450-MHz chip spurs price cuts

The reductions are the latest in this year's flurry of pricing activity by Intel.

Michael Kanellos Staff Writer, CNET News.com
Michael Kanellos is editor at large at CNET News.com, where he covers hardware, research and development, start-ups and the tech industry overseas.
Michael Kanellos
3 min read
A new round of price cuts arrived from Intel, while a 450-MHz chip--the fastest Pentium II yet--should hit the streets next month.

The reductions are the latest in this year's flurry of pricing activity by the chipmaking behemoth. The July round is the fourth desktop processor price cut in 1998, and at least two more are scheduled for September and October.

Both will likely be deeper than estimates from the early part of the year. In past years Intel cut prices four times in the whole year.

Intel maintains the cuts and

Intel price cuts
Chip June 8 Today Retail
450-MHz Pentium II n/a $665* n/a
400-MHz Pentium II $722 $589 $609
350-MHz Pentium II $519 $423 $437
333-MHz Pentium II $412 $316 $337
300-MHz Pentium II $305 $209 $234
266-MHz Pentium II $198 $159 $178
300-MHz Celeron $159 $112 $122
266-MHz Celeron $106 $86 $92
Sources: Intel, motherboard vendors.
* Not out until August.
last week's forwardly revised release date for new Celeron processors stem from better-than-anticipated results in rolling out its most advanced commercial production process, referred to as the 0.25-micron process, but various analysts have said that excess supplies of PCs and processors as well as slower demand have also conspired to drive down prices.

In addition, Intel is feeling pressure from Advanced Micro Devices, which has been rapidly gaining market share in the hot sub-$1,000 computing segment.

An AMD spokeswoman stated that, AMD can be expected to follow with cuts that will put its processors at 25 percent below equivalent Intel chips.

Expected sooner rather than later, the 450-MHz Pentium II will follow today's price cuts and appear in time for the "back to school" computer buying season, according to an Intel spokesman. Sources say that means a release in August.

The fastest Pentium II will come out at a price of $655 in volume quantities, according to the sources. Some retailers are already booking advance sales for the chip at $779 in single-lot quantities.

While this price will make the 450-MHz version the most expensive Pentium II, it will cost less than earlier anticipated. In the spring, the 450-MHz chip was expected to debut for a price of $776, according to an analyst at Technology Business Research. Last month, the debut price was estimated at $669 by the consulting group.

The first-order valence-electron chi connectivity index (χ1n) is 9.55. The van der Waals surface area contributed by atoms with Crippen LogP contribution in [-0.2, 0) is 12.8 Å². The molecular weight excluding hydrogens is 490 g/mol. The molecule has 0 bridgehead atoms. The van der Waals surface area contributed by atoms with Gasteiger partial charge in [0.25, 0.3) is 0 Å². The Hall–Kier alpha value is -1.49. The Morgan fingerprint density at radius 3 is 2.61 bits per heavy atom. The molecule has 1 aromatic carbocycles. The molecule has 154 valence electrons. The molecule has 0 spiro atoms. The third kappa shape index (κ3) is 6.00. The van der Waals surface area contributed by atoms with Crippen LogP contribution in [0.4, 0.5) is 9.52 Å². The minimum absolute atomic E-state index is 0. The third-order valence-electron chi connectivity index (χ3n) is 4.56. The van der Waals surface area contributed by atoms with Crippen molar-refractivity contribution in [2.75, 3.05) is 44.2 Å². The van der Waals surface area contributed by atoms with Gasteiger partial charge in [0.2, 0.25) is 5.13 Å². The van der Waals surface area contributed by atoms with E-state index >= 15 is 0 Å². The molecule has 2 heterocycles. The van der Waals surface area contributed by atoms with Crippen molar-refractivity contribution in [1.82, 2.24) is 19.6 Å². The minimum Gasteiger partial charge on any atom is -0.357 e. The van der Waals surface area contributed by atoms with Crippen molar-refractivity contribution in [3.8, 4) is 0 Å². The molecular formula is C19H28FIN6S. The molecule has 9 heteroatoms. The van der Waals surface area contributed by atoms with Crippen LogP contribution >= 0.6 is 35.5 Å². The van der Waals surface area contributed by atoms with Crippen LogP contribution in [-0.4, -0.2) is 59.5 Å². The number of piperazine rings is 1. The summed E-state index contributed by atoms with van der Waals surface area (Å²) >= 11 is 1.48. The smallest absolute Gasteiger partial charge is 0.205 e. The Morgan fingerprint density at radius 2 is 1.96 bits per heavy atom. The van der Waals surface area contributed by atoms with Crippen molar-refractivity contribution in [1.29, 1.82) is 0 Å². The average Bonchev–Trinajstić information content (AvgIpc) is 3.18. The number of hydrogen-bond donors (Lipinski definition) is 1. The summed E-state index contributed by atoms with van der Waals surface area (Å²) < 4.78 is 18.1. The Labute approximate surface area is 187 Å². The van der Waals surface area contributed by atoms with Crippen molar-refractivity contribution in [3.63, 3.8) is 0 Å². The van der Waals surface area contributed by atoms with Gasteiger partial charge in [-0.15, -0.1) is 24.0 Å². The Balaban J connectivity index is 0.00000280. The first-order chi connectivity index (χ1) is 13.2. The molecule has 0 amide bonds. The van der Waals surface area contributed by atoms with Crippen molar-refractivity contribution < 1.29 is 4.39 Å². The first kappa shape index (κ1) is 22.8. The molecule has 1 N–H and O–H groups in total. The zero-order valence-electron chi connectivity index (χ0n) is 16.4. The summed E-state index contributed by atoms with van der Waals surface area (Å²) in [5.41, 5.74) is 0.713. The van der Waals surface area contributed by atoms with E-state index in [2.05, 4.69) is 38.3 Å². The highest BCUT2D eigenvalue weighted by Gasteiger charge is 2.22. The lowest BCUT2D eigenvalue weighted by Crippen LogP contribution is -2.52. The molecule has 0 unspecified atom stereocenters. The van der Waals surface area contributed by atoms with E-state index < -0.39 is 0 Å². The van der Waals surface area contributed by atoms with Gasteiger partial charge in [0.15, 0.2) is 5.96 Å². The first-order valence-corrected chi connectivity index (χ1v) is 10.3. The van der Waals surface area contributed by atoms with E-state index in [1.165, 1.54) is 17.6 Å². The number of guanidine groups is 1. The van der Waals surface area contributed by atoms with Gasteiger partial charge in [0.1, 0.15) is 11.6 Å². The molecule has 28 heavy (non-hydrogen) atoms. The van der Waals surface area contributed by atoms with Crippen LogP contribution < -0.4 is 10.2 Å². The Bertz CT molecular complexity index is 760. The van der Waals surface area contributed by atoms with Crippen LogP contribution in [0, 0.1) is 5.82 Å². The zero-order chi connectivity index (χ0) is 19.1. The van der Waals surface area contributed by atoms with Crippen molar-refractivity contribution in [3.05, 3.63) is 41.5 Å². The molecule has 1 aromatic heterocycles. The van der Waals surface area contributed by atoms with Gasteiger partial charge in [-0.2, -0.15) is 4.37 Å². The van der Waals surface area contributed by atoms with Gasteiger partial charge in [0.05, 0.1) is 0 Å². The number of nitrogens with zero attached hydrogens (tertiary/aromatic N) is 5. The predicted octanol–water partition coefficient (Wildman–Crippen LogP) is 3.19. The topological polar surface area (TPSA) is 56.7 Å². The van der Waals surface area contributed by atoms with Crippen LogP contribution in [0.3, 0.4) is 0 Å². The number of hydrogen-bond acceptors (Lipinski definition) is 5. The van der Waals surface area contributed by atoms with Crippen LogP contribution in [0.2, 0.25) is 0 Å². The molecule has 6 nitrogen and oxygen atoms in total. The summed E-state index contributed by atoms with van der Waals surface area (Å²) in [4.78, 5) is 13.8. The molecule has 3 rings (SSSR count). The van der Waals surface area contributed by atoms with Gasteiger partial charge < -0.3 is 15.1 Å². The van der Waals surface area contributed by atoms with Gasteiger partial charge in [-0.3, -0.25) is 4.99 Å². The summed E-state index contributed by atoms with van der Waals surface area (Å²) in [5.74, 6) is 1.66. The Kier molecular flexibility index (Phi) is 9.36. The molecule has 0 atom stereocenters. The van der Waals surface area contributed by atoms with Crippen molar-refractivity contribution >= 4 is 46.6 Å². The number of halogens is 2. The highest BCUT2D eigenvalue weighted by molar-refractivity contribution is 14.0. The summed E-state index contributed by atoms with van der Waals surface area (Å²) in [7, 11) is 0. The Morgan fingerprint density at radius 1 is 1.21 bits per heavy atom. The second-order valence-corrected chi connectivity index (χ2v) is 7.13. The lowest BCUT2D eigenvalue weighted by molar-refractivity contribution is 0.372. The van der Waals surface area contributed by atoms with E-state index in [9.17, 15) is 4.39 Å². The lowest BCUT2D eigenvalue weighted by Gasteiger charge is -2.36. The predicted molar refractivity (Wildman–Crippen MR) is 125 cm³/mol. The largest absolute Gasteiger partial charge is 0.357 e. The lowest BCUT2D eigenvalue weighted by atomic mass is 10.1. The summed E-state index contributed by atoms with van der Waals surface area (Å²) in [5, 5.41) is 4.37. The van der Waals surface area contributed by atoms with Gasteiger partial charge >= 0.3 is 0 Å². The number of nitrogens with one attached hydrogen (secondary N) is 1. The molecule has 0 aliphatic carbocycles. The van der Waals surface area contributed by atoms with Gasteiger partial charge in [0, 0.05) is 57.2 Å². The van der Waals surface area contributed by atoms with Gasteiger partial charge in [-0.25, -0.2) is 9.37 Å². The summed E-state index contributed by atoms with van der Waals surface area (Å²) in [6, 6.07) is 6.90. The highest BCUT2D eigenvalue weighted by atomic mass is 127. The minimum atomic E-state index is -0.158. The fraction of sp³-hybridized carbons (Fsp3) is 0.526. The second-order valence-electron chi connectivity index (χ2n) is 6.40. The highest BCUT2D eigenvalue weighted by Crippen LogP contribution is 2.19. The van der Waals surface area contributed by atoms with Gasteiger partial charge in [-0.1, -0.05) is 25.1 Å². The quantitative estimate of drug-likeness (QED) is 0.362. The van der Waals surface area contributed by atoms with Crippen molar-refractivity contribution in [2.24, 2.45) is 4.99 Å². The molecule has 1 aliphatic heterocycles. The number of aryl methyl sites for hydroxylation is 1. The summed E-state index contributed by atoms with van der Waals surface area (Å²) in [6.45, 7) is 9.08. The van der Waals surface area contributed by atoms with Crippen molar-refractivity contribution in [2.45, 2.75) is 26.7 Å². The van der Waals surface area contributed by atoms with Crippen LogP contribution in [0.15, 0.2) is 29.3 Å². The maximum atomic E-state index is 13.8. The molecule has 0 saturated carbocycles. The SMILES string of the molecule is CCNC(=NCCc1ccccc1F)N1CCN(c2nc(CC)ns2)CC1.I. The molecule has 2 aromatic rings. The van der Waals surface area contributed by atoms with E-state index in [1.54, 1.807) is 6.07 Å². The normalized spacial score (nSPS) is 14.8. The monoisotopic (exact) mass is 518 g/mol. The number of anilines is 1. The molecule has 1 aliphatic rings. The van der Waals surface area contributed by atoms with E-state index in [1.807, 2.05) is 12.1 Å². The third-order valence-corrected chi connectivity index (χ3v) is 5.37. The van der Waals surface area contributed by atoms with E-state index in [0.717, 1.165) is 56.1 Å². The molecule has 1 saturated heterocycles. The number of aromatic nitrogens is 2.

The debut price will also be lower than the historical premiere price of Intel's high-end chips. Just a year ago, the 300-MHz Pentium II was dropped from $1,900 to $850, for example.

The prices listed above apply to 1,000-lot quantities and are available to circuit board vendors and other wholesale purchasers. Prices are lower for large-volume computer vendors, with discounts reaching as high as 15 percent, according to some analysts' estimates. Ashok Kumar, an analyst at Piper Jaffray, expects the 450-MHz chip will probably sell for around $625 to vendors in large quantities. Single-lot retail prices for consumers, of course, will be higher.

Although cuts reduce revenue, the most recent round has stimulated demand. "The PC market picked up in June driven by Intel's price cuts and the release of Windows 98," Dan Niles, semiconductor analyst for BancAmerica Robertson Stephens said recently.

The stimulated demand, combined with the reduction of PC inventory and the fall's traditional seasonal uptick, could mean a good second half, Niles added.

Mark Edelstone, semiconductor analyst for Morgan Stanley, also remains bullish on second-half demand, stating earlier that price cuts boosted June demand and will likely continue their magic in the second half. Nonetheless, Morgan slightly lowered its 1998 and 1999 earnings estimates in June because the September and October price cuts may be deeper than earlier anticipated.

PC makers will see more sales from price cuts, but will have to fight for unit growth rates two to three times higher than the industry average to sustain total earnings, said Kumar. "Prices are dropping through the floor and it will only get worse," he said. By the first quarter next year, the 350-MHz Pentium II machine will be hovering close to the $1,000 price point.

Celeron prices are also being slashed in anticipation of two Celerons containing integrated high-speed cache memory that are now coming in August.

Intel is an investor in CNET: The Computer Network.